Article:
It seemed like a reasonable model, but the sense of FOMO built into it requires players in some games to check in on a daily basis if they want to make the most of their money. Tim Sweeney's comments describing declining Fortnite revenues may signal that this exhaustion has made its way to the shores of Epic Games.
Companies have been struggling to catch the wave of any supposed "hot trends" capturing player interest in multiplayer games. For a moment it seemed like "extraction shooters" like Escape from Tarkov would be the wave, but Activision Blizzard and Yager have run into struggles with the genre. Even Niantic seems to be a victim of its own success, as it can't find a successor to its still-massively successful Pokémon Go.
And lastly, companies like EA and Square Enix thought they would find riches in the land of mobile live service games built on existing brand names—but those efforts have come up short. EA cancelled Apex Legends Mobile and a Battlefield mobile game. Square Enix shut down a Dragon Quest title in early 2023, and Nintendo has declared that flagship mascot Mario won't be featured in any more mobile games.
This isn't to say sales of premium video games have proven to be any more stable—but if you were a developer thinking a live service game was a more reliable bet, you may want to look at these stories and carefully consider that thought.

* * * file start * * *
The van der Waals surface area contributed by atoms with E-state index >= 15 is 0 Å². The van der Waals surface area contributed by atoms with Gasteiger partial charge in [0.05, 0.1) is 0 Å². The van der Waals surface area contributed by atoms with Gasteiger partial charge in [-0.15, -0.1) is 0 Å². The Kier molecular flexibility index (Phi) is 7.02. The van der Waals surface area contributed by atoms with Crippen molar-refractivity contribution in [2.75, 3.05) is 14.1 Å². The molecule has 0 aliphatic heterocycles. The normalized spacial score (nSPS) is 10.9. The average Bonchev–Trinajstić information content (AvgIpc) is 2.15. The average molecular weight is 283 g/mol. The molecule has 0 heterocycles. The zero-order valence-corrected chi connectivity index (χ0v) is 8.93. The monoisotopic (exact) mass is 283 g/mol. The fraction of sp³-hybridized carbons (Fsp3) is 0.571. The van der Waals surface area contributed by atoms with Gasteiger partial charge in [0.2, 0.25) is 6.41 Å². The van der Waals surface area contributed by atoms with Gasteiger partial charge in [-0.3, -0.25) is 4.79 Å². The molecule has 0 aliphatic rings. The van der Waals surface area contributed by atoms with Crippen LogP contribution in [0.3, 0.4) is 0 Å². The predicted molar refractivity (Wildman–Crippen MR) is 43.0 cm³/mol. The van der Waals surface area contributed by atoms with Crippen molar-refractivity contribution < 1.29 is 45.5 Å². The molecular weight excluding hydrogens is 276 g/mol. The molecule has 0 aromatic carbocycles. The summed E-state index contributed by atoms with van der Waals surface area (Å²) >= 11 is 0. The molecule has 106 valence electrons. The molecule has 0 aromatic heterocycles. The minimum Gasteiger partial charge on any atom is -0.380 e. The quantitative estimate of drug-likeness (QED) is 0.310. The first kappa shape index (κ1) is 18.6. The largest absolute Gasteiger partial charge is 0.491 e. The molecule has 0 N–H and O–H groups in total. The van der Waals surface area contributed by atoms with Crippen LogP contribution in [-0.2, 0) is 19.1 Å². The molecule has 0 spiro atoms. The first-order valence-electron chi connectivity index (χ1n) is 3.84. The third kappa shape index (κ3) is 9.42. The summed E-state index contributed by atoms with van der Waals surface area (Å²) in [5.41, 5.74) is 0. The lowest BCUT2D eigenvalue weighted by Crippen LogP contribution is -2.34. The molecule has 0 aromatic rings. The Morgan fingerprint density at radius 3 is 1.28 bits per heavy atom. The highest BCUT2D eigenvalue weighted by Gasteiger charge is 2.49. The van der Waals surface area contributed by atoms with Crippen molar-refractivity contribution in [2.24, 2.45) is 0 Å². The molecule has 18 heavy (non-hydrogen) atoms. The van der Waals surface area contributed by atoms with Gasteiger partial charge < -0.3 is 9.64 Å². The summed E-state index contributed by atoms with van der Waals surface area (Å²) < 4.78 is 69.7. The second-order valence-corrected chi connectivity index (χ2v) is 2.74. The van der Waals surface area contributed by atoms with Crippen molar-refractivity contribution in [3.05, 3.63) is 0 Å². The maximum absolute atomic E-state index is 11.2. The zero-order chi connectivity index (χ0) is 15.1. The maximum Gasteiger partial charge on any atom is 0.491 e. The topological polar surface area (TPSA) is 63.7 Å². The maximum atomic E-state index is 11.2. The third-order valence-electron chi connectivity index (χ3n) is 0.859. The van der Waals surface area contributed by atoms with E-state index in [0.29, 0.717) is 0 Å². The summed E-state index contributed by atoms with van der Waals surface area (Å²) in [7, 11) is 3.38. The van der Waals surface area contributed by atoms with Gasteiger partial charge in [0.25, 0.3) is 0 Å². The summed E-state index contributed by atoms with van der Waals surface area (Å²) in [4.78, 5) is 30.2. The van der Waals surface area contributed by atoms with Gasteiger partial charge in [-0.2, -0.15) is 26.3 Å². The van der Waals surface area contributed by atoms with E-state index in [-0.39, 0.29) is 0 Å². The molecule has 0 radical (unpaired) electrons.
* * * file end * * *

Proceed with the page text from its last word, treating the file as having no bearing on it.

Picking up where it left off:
What is the way forward for recurring game revenue?
Predicting the future is always a risky bet, and I personally stopped acting like I knew what the future would hold after Donald Trump was elected president of the states and the video game world lost its mind chasing the value of monkey jpgs.
But the game industry can't write off the value of recurring revenue, so I must at least predict we will not see a massive shift back to premium titles (though the success of Hi-Fi rush makes a compelling case for reasonably budgeted projects from larger companies...)
After thinking on the topic I am willing to make a few cautious guesses for 2024 and beyond:
Studios will find success with premium releases and steady post-launch paid DLC:
It was newsletters from GameDiscoverCo founder Simon Carless that drew my eye to the steady power of DLC performance. Developers of games like A Little to the Left and Riftbreaker have done well by continuing to launch content after launch, and hit games like Dredge are also rolling out more content for players instead of immediately moving to the next game.
We don't even have to look that far in the world of higher-budget games to find successful DLC models. Techland's Dying Light 2 has received a steady stream of paid content drops since launch and Gunfire Games is doing some excellent experiments with letting players share access to DLC areas in Remnant II.
Paradox of course is a leader in this field, with the multitudes of DLC available for titles Crusader Kings III and Stellaris—though it should be noted that players sometimes gripe over the costs of purchasing the most up-to-date version of the game.
Triple-A studios moved away from content-laden DLC packs in the early 2010s, but we may see a return to this model in the years ahead. DLC drops have a number of recurring benefits, even if they can't squeeze hundreds of dollars out of individual players. Each DLC becomes a marketing moment for a game that's already launched. That content can also draw revenue from players who check out a game in a free promotional weekend, or after the base game debuts on a subscription service like Xbox Game Pass. And of course, a strong post-launch pipeline can foster loyal players who become your game's greatest word-of-mouth advocates.